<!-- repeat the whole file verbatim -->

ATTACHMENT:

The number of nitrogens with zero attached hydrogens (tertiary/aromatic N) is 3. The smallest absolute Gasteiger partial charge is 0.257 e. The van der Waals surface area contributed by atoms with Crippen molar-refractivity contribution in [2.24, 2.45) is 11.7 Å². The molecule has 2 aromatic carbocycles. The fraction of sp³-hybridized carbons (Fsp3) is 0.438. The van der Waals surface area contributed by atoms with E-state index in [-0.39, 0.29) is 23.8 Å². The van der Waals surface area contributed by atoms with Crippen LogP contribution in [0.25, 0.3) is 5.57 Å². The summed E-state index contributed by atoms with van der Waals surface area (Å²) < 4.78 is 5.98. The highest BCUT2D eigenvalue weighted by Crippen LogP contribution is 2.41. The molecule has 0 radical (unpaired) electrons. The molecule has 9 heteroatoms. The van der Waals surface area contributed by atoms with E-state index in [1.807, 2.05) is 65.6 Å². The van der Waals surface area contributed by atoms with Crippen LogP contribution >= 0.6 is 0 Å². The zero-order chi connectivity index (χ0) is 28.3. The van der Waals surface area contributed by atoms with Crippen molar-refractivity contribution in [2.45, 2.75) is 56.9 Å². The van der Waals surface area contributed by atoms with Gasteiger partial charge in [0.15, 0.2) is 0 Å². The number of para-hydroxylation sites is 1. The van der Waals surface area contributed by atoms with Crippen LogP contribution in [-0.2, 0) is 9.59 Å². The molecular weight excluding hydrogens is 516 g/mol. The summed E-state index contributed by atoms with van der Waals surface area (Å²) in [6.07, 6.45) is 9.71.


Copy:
The number of nitrogens with zero attached hydrogens (tertiary/aromatic N) is 3. The smallest absolute Gasteiger partial charge is 0.257 e. The van der Waals surface area contributed by atoms with Crippen molar-refractivity contribution in [2.24, 2.45) is 11.7 Å². The molecule has 2 aromatic carbocycles. The fraction of sp³-hybridized carbons (Fsp3) is 0.438. The van der Waals surface area contributed by atoms with E-state index in [-0.39, 0.29) is 23.8 Å². The van der Waals surface area contributed by atoms with Crippen LogP contribution in [0.25, 0.3) is 5.57 Å². The summed E-state index contributed by atoms with van der Waals surface area (Å²) < 4.78 is 5.98. The highest BCUT2D eigenvalue weighted by Crippen LogP contribution is 2.41. The molecule has 0 radical (unpaired) electrons. The molecule has 9 heteroatoms. The van der Waals surface area contributed by atoms with E-state index in [1.807, 2.05) is 65.6 Å². The van der Waals surface area contributed by atoms with Crippen LogP contribution >= 0.6 is 0 Å². The zero-order chi connectivity index (χ0) is 28.3. The van der Waals surface area contributed by atoms with Crippen molar-refractivity contribution in [2.45, 2.75) is 56.9 Å². The van der Waals surface area contributed by atoms with Gasteiger partial charge in [0.15, 0.2) is 0 Å². The number of para-hydroxylation sites is 1. The van der Waals surface area contributed by atoms with Crippen LogP contribution in [-0.2, 0) is 9.59 Å². The molecular weight excluding hydrogens is 516 g/mol. The summed E-state index contributed by atoms with van der Waals surface area (Å²) in [6.07, 6.45) is 9.71.